Yellow school buses, as much a staple of elementary school as backpacks, blackboards, and lunch boxes, will roll no more in Malden, after city officials made the unusual decision to eliminate bus service for some families.
City officials said the cancellation was a painful but necessary step to help the School Department, which was facing a $2.5 million budget gap, save $400,000.
The decision, which affects about 120 of Malden's 6,500 students, has sent parents scrambling to make other arrangements to get their children to school.
"It really feels like the rug has been pulled out from under us," said Fern Remedi-Brown, whose 11-year-old daughter, Maya, is about to start sixth grade at the Linden STEAM Academy, which is 2.6 miles from their home.
She said she could drive Maya, but it would be time-consuming in rush-hour traffic. So she has been showing her daughter how to take an MBTA bus, though she worries about her walking past registered sex offenders, navigating snowstorms, and finding a seat.
"At best, it's an inconvenience," said Remedi-Brown. "And at most, it's a great hardship."
The decision, though rare, is not without precedent. In 2007, cash-strapped Randolph scrapped its bus service to save $500,000.
"You can do it in a city that is relatively small geographically," said Glenn Koocher, executive director of the Massachusetts Association of School Committees. "It's never a popular decision, but it's sometimes a decision districts have to make."
Many suburban school districts, meanwhile, charge parents a fee, up to nearly $600 a year, to subsidize bus service.
In Malden, parents said they are upset not only that bus service was eliminated but that the School Department did not notify them as soon as the City Council approved the cut, on June 23.
School officials waited until July 26 to send a letter to parents, leaving them just over a month to adjust to the change before the start of the new school year, on Tuesday.
"It's not about whining to get the bus back," said Jen Hendrey, whose daughter is also starting sixth grade at Linden Academy. "It's about the communication ball having been dropped after the decision was made, which means parents had no chance to respond to this."
She said she was stunned that school officials did not reach out to parents to help them adjust to the cancellation, which she said will be particularly difficult for poor and immigrant families.
About 19 percent of Malden's students lack fluency in English, and 40 percent are classified by the state as "economically disadvantaged," a formula based on families receiving food stamps, Medicaid, or other welfare benefits.
"It's like they forgot their obligation to the children, ethically and legally, doesn't end at solving the deficit," Hendrey said. "How did they not say, 'How do we make school truly accessible for the kids and the families that are going to have a very difficult disruption? We better get on this.' "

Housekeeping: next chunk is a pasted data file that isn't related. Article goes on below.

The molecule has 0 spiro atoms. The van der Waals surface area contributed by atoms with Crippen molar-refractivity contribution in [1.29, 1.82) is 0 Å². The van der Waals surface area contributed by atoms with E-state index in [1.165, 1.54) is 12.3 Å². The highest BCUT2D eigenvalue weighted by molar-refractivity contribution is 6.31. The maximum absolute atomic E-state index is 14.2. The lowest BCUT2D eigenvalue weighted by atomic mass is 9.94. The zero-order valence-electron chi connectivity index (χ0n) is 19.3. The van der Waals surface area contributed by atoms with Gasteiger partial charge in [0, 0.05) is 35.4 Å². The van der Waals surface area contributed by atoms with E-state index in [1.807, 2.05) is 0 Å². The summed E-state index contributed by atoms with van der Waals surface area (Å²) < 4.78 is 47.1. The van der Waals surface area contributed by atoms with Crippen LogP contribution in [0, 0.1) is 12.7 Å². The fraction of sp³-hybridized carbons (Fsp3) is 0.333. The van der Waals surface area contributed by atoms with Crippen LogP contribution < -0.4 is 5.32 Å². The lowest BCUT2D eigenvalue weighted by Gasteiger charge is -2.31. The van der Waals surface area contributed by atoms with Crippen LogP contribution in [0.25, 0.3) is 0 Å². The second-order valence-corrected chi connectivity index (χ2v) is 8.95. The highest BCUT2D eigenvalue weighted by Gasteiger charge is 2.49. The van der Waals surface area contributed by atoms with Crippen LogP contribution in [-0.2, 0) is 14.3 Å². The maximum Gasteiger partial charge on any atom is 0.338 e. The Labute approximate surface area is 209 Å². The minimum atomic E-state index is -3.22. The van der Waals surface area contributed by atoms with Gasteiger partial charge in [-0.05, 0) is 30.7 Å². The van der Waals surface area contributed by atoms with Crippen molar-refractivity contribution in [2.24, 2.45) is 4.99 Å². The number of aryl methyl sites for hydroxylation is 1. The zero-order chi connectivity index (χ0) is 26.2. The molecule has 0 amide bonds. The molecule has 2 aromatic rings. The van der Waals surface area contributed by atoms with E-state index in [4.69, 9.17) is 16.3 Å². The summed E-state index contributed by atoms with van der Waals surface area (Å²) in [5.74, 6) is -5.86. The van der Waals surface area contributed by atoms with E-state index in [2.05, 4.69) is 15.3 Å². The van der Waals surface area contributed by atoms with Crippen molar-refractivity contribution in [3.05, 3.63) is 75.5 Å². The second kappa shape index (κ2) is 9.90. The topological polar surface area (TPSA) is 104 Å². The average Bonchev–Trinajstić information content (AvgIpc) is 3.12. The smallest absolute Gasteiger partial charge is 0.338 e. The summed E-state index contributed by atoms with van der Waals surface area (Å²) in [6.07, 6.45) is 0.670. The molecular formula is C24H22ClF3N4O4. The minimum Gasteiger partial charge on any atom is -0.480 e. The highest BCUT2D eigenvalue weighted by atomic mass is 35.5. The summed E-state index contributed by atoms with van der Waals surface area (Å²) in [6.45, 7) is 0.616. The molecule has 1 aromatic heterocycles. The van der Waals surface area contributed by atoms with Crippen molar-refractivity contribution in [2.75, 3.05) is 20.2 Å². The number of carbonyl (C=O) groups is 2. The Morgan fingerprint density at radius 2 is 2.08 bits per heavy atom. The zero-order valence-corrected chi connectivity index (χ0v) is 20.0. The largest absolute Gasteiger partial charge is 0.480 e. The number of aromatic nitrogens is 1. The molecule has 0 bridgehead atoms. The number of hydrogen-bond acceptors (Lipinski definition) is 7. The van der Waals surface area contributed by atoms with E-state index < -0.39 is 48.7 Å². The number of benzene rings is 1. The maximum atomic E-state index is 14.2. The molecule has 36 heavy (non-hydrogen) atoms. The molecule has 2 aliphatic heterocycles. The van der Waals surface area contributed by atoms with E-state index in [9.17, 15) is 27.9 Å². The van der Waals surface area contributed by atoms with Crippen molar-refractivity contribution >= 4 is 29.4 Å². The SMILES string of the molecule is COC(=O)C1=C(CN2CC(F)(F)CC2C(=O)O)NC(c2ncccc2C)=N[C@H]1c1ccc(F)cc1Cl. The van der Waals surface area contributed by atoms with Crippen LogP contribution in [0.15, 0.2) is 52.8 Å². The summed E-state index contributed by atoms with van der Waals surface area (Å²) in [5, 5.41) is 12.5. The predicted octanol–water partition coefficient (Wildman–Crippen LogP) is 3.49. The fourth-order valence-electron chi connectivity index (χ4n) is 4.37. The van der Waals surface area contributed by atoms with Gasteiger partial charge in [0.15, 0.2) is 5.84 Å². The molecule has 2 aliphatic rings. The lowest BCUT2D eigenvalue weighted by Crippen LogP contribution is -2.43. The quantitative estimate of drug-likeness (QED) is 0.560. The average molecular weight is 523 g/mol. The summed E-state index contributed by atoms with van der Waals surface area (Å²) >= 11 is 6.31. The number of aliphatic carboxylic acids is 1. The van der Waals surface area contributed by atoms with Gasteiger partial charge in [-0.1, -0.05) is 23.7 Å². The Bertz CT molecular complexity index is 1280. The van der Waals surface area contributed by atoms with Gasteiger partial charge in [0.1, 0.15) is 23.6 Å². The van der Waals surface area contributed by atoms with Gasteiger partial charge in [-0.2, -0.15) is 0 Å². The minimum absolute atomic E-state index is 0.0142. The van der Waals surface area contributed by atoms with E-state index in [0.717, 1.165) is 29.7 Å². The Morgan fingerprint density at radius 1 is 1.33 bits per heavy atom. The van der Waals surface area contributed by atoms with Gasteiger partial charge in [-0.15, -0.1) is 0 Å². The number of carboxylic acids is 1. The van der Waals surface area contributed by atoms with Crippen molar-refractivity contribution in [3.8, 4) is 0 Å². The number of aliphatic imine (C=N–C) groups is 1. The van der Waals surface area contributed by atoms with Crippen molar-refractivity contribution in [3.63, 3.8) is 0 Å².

Charles A. Grandson IV, the interim superintendent of schools, said parents were right to be angry about the late notification, which he said should have been issued as soon as the budget was approved in June.
"I really agree and empathize with parents because I'm a parent and, if I received this short notice, I would be scrambling, too," he said.
He said he met with Hendrey and other parents last week to help them plan other means of transportation, such as car pools.
Grandson said the district will continue to provide transportation to homeless children and special education and disabled students, as required by federal law.
State law also entitles students to bus service if they live more than 2 miles from school, or more than a mile from the nearest school bus stop.
Most students in Malden attend schools within that 2-mile zone, so they walk or are driven by their parents.
The 120 students affected by the cut had been ferried on school buses because they attend more than 2 miles from home. But Grandson said the district was not violating the law by eliminating their bus service because the students could attend walkable schools, yet chose to enroll in schools more than 2 miles away.
Mayor Gary Christenson blamed the late notification on a change in administration, with Grandson taking over from a previous superintendent on July 4. Still, he agreed it was a problem that letters were not sent as soon as the cut was approved in June.
He said saving $400,000 on bus service will spare the district from having to lay off six to eight teachers. Last year, he said, the district had to cut school librarians to close a budget shortfall.
"It's definitely not what we wanted to do," Christenson said. "But when you're trying to keep core services intact — meaning the teachers and the paraprofessionals — unfortunately, this is what happens sometimes."